We have noticed many users in the EOS community talking about Block.one’s tokens, but there seems to always be some confusion around their vesting schedule. We at EOS Canada wanted to clear this up and present the code that handles this -- providing you with the definitive answer!
One fear that some large token holders may have around voting for on-chain referendums is the need to pull out their private keys if they are securely stored. With many accounts having never performed any actions since the launch of the chain, we believe that there needs to be a push to activate those account holders.
If you've gone through our Multisig and Permission series, you should know how to craft an account’s permission structure to provide the security that you need, and how to create an msig proposal. We can finally move on to gathering the required signatures over the blockchain.
Following the reading of our Overview of Multisig and Permissions on EOSIO and Using eosc to Update Your Account’s Authority Structure, you should now be comfortable with altering the authority structure of your account. If you have chosen to leverage the native multisig features for additional security, we must now discuss how to collect the required signatures to satisfy it.
On the second part of our Multisig and Permission series, we review how to update the authority structure of your account on an EOSIO blockchain, which is still somewhat of a mystery to many users. By using the correct tools and having a proper understanding of what the blockchain requires, it becomes rather simple and you’ll be able to harness the incredible power of this unique feature.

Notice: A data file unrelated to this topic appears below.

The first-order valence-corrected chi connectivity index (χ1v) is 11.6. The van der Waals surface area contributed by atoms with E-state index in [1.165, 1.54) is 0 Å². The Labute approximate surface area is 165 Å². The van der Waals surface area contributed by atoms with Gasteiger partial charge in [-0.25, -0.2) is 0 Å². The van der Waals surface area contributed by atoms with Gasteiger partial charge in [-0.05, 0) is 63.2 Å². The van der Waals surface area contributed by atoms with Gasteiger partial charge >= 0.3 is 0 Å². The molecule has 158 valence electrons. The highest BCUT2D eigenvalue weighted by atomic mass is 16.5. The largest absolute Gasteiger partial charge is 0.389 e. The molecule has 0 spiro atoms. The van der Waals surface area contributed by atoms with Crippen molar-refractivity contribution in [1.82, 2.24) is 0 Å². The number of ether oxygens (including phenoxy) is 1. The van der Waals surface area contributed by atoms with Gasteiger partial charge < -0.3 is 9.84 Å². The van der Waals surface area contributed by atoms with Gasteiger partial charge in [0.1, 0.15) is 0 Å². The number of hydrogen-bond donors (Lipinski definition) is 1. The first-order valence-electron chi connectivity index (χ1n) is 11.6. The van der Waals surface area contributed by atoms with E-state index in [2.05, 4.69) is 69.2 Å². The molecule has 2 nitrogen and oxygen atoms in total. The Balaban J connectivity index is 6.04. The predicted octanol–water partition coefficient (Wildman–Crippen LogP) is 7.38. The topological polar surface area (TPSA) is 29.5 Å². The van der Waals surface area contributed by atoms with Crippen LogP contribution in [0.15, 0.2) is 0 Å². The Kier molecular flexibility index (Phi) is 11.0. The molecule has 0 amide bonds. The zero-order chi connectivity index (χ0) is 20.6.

Two members from EOS Canada, Matt and Josh, were recently invited by Ashe Oro and Zane Whitener of eos.radio to take part in a panel discussion on the eosio.forum smart contract that Matt wrote, which was recently added to a system account. We were joined by Rohan of EOS Authority and Daniel from EOS Nation.
The EOS mainnet now has a live referendum system! The eosio.forum contract was recently approved and placed into a system account on the EOS mainnet by the Block Producers. With it comes the ability for token holders to clearly voice their opinion on many different matters that they feel are important to them. This is a huge step forward in on-chain governance in the blockchain space.
One of the differentiators that sets EOS apart from other blockchains is its resource staking mechanism -- users get access to chain-wide CPU and bandwidth resources by staking EOS tokens. However, with the incredible user and dapp adoption that we’ve seen, resource staking has also become a bottleneck at times. Block Producers and Block.one have both been working to resolve these issues.